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MILAN/PARIS, March 29 Vivendi is considering
putting its chief executive Arnaud de Puyfontaine forward as
Telecom Italia's next chairman, sources told Reuters,
potentially aggravating concerns about the French group's
growing influence over Italian companies.
The board of Telecom Italia, of which Vivendi
is the top shareholder with 24 percent, comes up for
renewal in May. Giuseppe Recchi currently serves as the Italian
phone group's chairman, while de Puyfontaine acts as his deputy.
Vivendi's influence at Telecom Italia has come under the
spotlight after it took a significant holding in Italian
broadcaster Mediaset, leading to speculation over
whether it plans to combine the two companies.
No final decision has been taken over who will be proposed
as chairman of Telecom Italia and Recchi could be confirmed in
his post, two of the sources said on Wednesday.
"There are only two rationale choices: either keeping Recchi
or replacing him with someone who represents the interests of
the No. 1 shareholder," one source said. "Having a Vivendi guy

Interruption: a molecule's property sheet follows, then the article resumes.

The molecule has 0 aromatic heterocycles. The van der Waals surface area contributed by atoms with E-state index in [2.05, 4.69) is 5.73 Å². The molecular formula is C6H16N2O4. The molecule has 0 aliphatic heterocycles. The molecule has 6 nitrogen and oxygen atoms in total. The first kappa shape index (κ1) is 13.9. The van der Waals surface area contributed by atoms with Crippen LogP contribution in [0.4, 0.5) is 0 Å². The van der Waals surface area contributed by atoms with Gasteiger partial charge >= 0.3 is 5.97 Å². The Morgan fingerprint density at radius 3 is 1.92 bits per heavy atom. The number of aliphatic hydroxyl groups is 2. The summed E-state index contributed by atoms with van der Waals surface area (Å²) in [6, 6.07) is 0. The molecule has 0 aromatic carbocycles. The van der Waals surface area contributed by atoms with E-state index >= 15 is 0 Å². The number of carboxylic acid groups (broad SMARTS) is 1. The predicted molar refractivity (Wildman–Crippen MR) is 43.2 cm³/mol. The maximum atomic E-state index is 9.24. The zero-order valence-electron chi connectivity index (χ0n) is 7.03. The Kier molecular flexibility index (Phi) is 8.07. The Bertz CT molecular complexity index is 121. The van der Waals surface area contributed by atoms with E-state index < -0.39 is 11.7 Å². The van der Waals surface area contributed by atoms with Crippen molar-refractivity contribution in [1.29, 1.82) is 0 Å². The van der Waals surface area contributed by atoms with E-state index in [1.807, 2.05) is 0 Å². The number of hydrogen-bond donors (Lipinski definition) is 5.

as head of Telecom Italia's board would make sense."
If de Puyfontaine were appointed chairman he would likely
assume the post without the executive powers held by Recchi in a
bid to defuse some of the concerns over Vivendi's influence at
Telecom Italia, the source added.
Vivendi and Telecom Italia declined to comment.
Any proposal by Vivendi will have to be approved by Telecom
Italia's shareholders and lists detailing the proposed
candidates have to be submitted by April 9.
Italy's communications regulator is already looking into
Vivendi's stakebuilding at Mediaset, given domestic anti-trust
regulations that prevent companies from having an excessive
market share both in telecommunications and media.
"The choice of de Puyfontaine as chairman seems legitimate
but Vivendi would run the risk of clashing with Rome and
regulators in a country where the state still tends to exercise
some undue influence over the private sector," Andrea Giuricin,
CEO at TRA Consulting, said.
Vivendi is chaired by tycoon Vincent Bollore, who already
has some sway in Italy's business world as key shareholder of
influential investment bank Mediobanca, which in turn
is the biggest investor in insurer Generali.
Since becoming a Telecom Italia investor in 2015, Vivendi
has increasingly taken an active role at the heavily-indebted
Italian group and secured four seats on its board.
Former Telecom Italia CEO Marco Patuano was replaced by
Flavio Cattaneo last year after what sources said were
disagreements over strategy with the new top investor.
Asked about rumours that Recchi could be replaced, Cattaneo
said on Tuesday he would be happy if he stayed on.
(Reporting by Paola Arosio, Stefano Rebaudo and Danilo Masoni
in Milan and Mathieu Rosemain in Paris; writing by Agnieszka
Flak; editing by Alexander Smith)